Gamasutra is part of the Informa Tech Division of Informa PLC

This site is operated by a business or businesses owned by Informa PLC and all copyright resides with them. Informa PLC's registered office is 5 Howick Place, London SW1P 1WG. Registered in England and Wales. Number 8860726.


Gamasutra: The Art & Business of Making Gamesspacer
NPD: Behind the Numbers, February 2010
View All     RSS
September 16, 2019
arrowPress Releases
September 16, 2019
Games Press
View All     RSS







If you enjoy reading this site, you might also want to check out these UBM Tech sites:


 

NPD: Behind the Numbers, February 2010


March 15, 2010 Article Start Previous Page 3 of 5 Next
 

Outside of these trends, there is the packed software slate for the coming months. With Final Fantasy XIII (Xbox 360, PS3), Battlefield Bad Company 2 (Xbox 360, PS3), God of War III (PS3), and Pokémon Soulsilver/Heartgold (NDS) all due out in just March, there is plenty of reason to expect software unit sales and revenue both to move upward.

One factor we don't see discussed much, but which we find interesting, is that software unit sales seem disjointed from the increasing installed hardware base.

In particular, in February 2009 there were nearly 41 million current-generation consoles (Xbox 360, Wii, and PlayStation 3). In that month revenue for those platforms totaled over $550 million.

Yet in February of this year, there are nearly 60 million current-generation consoles – a nearly 50% increase in 12 months – and the same platforms generated 9% less software revenue.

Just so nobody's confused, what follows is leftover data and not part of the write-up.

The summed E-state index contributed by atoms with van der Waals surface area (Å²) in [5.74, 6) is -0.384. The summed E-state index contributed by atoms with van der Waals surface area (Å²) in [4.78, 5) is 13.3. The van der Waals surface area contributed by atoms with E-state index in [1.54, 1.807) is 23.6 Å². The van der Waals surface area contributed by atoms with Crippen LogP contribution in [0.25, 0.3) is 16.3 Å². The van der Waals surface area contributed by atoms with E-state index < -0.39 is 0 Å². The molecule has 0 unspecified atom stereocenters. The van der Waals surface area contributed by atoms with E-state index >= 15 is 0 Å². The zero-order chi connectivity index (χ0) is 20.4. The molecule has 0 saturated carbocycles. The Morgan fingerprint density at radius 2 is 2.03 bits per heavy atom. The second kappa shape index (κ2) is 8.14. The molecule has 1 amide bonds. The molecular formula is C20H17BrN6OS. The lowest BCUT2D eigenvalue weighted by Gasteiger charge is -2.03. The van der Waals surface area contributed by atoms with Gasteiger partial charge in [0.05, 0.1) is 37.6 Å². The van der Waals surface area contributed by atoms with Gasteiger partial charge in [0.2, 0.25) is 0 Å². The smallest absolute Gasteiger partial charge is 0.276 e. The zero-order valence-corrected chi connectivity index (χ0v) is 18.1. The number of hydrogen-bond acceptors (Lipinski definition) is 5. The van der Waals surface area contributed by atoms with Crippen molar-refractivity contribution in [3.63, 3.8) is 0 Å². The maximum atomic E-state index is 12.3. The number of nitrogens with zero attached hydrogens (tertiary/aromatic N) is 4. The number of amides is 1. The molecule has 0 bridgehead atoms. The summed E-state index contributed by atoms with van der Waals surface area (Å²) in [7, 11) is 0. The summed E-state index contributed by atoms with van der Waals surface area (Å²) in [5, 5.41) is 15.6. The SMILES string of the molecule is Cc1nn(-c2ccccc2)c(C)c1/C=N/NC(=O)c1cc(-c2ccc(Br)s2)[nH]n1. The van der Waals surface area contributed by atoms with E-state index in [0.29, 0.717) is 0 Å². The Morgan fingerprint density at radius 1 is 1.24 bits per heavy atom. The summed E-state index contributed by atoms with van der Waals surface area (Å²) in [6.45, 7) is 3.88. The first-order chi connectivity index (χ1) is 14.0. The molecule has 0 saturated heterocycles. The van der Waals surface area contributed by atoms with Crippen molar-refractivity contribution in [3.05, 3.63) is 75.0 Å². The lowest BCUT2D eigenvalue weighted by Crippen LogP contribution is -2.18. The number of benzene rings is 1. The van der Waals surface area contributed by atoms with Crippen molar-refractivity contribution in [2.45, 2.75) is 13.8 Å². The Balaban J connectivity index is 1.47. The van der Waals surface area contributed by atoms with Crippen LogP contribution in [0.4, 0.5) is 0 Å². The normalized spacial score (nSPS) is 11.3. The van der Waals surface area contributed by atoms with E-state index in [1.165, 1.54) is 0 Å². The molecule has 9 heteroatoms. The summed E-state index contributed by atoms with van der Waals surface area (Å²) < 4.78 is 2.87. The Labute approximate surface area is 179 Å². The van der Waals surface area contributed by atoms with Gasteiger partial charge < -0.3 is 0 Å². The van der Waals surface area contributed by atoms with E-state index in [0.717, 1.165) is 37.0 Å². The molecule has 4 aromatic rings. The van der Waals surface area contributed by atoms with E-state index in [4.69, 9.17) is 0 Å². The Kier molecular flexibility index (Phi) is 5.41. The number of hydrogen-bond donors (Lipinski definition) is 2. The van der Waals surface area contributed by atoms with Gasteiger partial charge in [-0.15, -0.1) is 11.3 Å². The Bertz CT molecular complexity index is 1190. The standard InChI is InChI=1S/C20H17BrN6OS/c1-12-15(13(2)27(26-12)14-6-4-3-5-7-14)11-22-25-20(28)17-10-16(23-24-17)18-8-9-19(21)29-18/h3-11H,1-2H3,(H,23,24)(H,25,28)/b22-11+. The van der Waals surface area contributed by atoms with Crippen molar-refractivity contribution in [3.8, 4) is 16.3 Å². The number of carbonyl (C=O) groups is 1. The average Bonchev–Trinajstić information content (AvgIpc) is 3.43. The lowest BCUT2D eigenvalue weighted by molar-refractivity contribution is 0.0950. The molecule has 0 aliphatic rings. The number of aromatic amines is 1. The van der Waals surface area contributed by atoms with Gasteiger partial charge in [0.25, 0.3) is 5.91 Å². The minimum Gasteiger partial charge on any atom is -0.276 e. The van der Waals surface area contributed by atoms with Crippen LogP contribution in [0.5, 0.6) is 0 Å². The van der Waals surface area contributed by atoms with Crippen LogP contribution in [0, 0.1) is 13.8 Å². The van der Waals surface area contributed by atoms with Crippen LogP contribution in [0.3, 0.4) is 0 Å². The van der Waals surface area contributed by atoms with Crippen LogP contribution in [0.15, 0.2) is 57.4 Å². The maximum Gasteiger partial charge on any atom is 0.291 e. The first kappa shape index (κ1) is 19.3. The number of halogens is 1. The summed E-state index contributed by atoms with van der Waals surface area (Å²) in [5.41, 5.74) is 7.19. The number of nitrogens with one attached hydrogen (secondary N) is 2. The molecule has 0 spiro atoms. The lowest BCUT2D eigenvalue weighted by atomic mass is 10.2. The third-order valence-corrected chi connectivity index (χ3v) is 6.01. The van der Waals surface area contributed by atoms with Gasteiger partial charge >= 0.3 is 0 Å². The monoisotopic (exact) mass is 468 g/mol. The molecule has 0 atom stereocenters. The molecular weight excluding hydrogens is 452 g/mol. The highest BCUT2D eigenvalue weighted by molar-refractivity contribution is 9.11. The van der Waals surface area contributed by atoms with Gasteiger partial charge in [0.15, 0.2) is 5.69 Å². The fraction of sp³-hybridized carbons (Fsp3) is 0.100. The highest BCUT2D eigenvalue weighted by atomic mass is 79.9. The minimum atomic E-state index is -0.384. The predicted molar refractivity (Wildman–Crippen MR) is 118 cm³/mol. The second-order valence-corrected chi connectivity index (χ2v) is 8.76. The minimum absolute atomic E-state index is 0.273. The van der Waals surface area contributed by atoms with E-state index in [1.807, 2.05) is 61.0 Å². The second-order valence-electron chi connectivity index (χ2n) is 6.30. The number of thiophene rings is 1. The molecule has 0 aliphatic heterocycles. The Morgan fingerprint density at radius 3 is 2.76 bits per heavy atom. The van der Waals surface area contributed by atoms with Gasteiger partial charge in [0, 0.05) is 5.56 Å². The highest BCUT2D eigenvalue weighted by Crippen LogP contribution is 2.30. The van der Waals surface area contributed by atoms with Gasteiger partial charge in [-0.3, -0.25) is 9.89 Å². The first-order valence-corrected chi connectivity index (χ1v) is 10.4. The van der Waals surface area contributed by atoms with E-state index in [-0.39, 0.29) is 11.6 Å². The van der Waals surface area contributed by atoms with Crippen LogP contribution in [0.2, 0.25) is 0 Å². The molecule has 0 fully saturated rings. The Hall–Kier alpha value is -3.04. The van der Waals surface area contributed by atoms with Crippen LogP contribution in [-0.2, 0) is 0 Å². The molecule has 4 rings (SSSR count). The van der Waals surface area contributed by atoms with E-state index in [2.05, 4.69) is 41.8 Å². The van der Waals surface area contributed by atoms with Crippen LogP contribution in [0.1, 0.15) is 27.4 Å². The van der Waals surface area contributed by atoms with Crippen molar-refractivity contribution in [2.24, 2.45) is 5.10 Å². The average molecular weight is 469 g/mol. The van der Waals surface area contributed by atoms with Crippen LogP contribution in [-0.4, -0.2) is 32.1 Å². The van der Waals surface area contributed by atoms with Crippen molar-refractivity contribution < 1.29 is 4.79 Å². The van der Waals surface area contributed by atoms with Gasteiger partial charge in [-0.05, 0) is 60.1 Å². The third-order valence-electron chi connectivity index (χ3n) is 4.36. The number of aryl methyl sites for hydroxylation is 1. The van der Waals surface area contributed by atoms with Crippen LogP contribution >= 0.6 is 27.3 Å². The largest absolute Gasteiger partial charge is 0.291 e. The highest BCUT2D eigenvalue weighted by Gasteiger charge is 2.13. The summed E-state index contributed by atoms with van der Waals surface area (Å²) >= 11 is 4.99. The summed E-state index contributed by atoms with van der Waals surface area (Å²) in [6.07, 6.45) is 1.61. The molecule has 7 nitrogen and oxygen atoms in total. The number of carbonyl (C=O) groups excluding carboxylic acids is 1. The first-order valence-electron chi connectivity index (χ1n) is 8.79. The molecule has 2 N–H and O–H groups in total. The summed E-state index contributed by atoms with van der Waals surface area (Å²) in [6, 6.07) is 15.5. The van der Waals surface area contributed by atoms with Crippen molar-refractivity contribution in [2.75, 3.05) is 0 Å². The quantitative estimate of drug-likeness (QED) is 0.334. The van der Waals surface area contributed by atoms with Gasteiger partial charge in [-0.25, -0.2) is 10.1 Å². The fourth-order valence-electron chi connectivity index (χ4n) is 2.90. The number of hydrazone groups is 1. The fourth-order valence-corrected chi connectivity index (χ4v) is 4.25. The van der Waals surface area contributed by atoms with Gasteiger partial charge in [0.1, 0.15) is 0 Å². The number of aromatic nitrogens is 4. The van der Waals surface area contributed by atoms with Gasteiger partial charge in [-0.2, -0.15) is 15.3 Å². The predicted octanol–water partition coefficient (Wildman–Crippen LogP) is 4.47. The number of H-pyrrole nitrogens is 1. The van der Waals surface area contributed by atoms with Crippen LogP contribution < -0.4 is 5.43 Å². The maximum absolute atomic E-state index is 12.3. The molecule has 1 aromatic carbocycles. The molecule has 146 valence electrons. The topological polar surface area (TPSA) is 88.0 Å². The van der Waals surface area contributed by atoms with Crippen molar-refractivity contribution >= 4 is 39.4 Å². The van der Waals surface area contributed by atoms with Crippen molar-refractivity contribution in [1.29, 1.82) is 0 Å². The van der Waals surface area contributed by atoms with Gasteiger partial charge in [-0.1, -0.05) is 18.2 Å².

Michael Pachter, an analyst for Wedbush Securities who covers the videogame industry, has pointed to the music game genre as part of the big shift. We agree – just look at the figures below – but we feel compelled to point out that the music game genre was already suffering losses in early 2009.

The figure below shows estimated revenues for Rock Band and Guitar/DJ/Band Hero series for the first two months of each of the years 2008, 2009, and 2010, according to Wedbush's Pachter. Notice that from 2008 to 2009 the total genre would have seen a decline of around $85 million in revenue.

Yet February 2009 was a month in which total industry revenues grew, and software revenue itself grew by nearly 9%. Some of this could be attributed to sales of higher-priced bundles – remember that Guitar Hero III selling in early 2008 had only included guitars while Guitar Hero: World Tour selling in early 2009 included guitars, drums, and microphone bundles. But in fact, the average price of software in February 2009 dropped, so the prices can't explain everything.

Somehow in 2009 the industry more than made up for a loss of $85 million in music genre contraction. With a 50% larger base of current-generation console hardware, why wasn't the same possible in 2010?


Article Start Previous Page 3 of 5 Next

Related Jobs

Tequila Works S.L.
Tequila Works S.L. — Madrid, Spain
[09.16.19]

Senior Producer
Bending Spoons S.p.A. VAT ID: IT08931860962
Bending Spoons S.p.A. VAT ID: IT08931860962 — Milan, Italy
[09.16.19]

Game Lead
HB Studios
HB Studios — Lunenburg/Halifax, Nova Scotia, Canada
[09.13.19]

Experienced Software Engineer
Sucker Punch Productions
Sucker Punch Productions — Bellevue, Washington, United States
[09.12.19]

UI Artist





Loading Comments

loader image